If you normally have a lot of gas, look to remove the causes from your diet (fried foods, fatty foods, possibly lactose intolerance, not enough soluble fiber, etc.) It’s also possible for wheat allergies and gluten sensitivity to show up first in the lower digestive tract. You doctor or a nutritionist can help you with this if simple diet changes aren’t enough.
If you ride a bicycle much, the pain might be due to pressure on the pudendal nerve that may have been aggravated (or referred) if you used too much pressure during prostate play. While this may be a less likely cause, it’s important for all men who ride bicycles to understand the importance of protecting their prostate and sexual health by using a no-nose bike seat.
It’s important to note if there is blood in your stool. While this could be from hemorrhoids it could be something more serious and should not be ignored. Your doctor will probably ask you about this.
Based on what you’ve described, this appears not to be pain in your prostate itself. This is a good time, however, to point out that men with an enlarged prostate (prostatitis) should consult a doctor to verify the growth is not malignant (not cancer) before engaging in prostate massage. Prostate massage can be helpful to relieve the symptoms of an enlarged prostate if the enlargement is not from cancer (BPH, or benign prostatic hyperplasia). However, rough stimulation of a healthy prostate or massage of a prostate enlarged by cancer can cause damage.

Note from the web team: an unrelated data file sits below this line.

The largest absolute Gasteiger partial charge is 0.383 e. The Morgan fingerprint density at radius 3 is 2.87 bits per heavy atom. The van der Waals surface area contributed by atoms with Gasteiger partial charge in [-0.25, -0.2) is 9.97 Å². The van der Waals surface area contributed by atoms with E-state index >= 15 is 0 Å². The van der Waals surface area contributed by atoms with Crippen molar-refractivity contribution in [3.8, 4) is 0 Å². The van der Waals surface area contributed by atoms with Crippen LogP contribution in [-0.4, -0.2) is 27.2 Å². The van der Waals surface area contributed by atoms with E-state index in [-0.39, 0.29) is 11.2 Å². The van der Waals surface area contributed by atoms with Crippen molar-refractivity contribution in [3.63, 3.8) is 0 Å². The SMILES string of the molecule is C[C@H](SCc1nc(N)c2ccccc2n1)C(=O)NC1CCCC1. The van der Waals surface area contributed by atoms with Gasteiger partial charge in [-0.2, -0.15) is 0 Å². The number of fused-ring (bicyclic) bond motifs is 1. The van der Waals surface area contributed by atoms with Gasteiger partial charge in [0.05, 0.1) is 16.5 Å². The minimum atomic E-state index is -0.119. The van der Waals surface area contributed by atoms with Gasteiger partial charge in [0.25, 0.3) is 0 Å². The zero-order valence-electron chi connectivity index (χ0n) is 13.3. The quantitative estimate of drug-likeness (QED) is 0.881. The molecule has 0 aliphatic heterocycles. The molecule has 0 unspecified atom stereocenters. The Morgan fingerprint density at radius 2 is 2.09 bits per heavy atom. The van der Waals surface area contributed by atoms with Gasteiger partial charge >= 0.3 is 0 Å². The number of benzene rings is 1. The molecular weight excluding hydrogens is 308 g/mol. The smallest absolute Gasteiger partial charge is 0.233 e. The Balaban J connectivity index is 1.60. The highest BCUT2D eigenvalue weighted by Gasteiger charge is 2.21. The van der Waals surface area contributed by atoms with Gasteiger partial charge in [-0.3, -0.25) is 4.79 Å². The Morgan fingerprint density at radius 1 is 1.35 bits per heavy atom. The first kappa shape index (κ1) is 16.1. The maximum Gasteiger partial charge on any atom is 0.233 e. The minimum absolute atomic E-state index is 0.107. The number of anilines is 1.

Internal pain in the lower abdomen and rectum could be from any number of other causes including irritable bowel syndrome, constipation, lactose intolerance, appendicitis, diverticulitis or other conditions.
Thus, if the pain is intense, lasts multiple days or if continues to re-occur it’s important to see a doctor. If the pain is intense, seek urgent care. If in doubt, see a doctor. You don’t have to tell the doctor about the anal play. The most important thing is to discuss the pain and symptoms.
Remember that with prostate stimulation and anal play should never be painful. For those people who enjoy the intense sensations of pain, there are only a few safe ways to create pain during anal play. In these rare cases, pain should never be accidental. Nor should it uncertain how the pain was created or how it could be stopped. For most people, however, this is not desirable. Pain can be avoided.
Pain from prostate play and anal sex should be avoided and addressed. It’s important to not be rough when engaging in insertive anal play whether for prostate pleasure or otherwise.
Pain in the lower abdomen that results from or occurs with anal sex could be due to constipation or nerve compression or it can be something more serious.
As with other health conditions, if the pain is intense, lasts several days or re-occurs, take your health seriously and talk with a doctor.